A fifth of 61 behaviour support plans surveyed by education and training charity Rathbone CI did not mention looked-after children or set targets for them.
Ministers want 50 per cent of looked-after children to achieve a qualification - at least one graded GCSE - by 2001, and 75 per cent by 2003. Last year, 93.4 per cent of all England's 16-year-olds achieved this standard.
A TES survey earlier this year found at least 47 councils had set targets for improving looked-after children's performance without knowing how well they currently do.
The Government has also called on education authorities to reduce exclusions among looked-after children - up to 80 times more likely to be expelled from school than classmates who live at home. However, no specific exclusion targets have been set.
Carol Toms, Rathbone CI's policy officer, said: "The targets the Government has set are very minimal, and local authorities are copying what it says.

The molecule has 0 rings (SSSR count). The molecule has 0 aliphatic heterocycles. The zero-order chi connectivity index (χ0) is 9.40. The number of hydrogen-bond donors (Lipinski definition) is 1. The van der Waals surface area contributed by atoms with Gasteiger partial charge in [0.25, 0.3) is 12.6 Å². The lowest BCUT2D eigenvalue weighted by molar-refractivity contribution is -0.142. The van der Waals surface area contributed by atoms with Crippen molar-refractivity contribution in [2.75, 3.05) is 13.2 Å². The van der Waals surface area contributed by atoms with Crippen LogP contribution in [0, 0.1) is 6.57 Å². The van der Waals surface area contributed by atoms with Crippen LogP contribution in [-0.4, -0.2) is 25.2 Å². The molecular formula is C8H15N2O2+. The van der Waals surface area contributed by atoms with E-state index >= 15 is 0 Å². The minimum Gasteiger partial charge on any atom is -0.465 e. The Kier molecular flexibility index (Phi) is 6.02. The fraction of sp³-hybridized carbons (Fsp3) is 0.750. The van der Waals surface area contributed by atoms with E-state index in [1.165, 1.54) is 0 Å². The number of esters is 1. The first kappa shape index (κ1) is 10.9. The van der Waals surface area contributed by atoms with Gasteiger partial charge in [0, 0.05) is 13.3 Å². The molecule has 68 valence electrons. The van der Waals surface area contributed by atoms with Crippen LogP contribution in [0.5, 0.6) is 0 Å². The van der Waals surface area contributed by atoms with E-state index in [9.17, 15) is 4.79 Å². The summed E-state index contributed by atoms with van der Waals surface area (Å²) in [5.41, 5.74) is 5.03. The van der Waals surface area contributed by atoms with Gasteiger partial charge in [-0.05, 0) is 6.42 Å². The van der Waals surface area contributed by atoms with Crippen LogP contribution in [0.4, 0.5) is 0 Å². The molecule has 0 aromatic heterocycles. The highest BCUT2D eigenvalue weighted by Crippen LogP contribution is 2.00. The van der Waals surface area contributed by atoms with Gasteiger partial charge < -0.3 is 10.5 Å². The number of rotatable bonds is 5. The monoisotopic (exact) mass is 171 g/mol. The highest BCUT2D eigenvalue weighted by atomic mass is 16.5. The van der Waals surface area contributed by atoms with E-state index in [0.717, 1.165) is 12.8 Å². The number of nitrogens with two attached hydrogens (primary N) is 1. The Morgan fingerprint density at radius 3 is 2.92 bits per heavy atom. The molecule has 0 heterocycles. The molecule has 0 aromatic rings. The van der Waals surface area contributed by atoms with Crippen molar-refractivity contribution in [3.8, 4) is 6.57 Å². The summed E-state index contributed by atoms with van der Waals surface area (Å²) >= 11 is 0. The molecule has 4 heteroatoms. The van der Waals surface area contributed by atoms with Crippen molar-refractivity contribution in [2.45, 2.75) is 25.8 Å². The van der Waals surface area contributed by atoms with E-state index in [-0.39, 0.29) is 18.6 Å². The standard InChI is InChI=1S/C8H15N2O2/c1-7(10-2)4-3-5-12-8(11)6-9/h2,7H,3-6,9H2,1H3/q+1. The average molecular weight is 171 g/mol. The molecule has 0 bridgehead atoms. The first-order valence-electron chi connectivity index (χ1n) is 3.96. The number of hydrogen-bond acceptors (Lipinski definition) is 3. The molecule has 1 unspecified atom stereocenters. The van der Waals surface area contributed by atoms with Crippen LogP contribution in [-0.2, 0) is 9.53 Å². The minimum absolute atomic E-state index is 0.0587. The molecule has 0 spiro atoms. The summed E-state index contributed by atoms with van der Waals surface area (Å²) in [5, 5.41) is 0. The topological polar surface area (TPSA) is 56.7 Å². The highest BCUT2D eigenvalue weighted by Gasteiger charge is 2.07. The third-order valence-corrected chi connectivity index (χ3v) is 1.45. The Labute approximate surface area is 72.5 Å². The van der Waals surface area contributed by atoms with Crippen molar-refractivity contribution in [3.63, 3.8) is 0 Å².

"We think behaviour support plans should state the numbers of looked-after children, their exclusion rate, and the number with statements of special educational need.
"All schools should have a link teacher, and a tutor should be available to support children in residential care who are without a school place, for whatever reason."
Authorities praised by the Manchester-based charity include Derby, which states that all its schools have a teacher responsible for looked-after children, and Redcar and Cleveland, which has an education link person in each children's home.
Rathbone CI has a free helpline for advice and information on exclusions and behaviour issues, telephone 0800 9176790.
8 News TESJmay 28 1999 barry greenwood On-side: Manchester City captain Andy Morrison, who has had discipline problems on and off the field, with pupil Johnny Ramsden, 11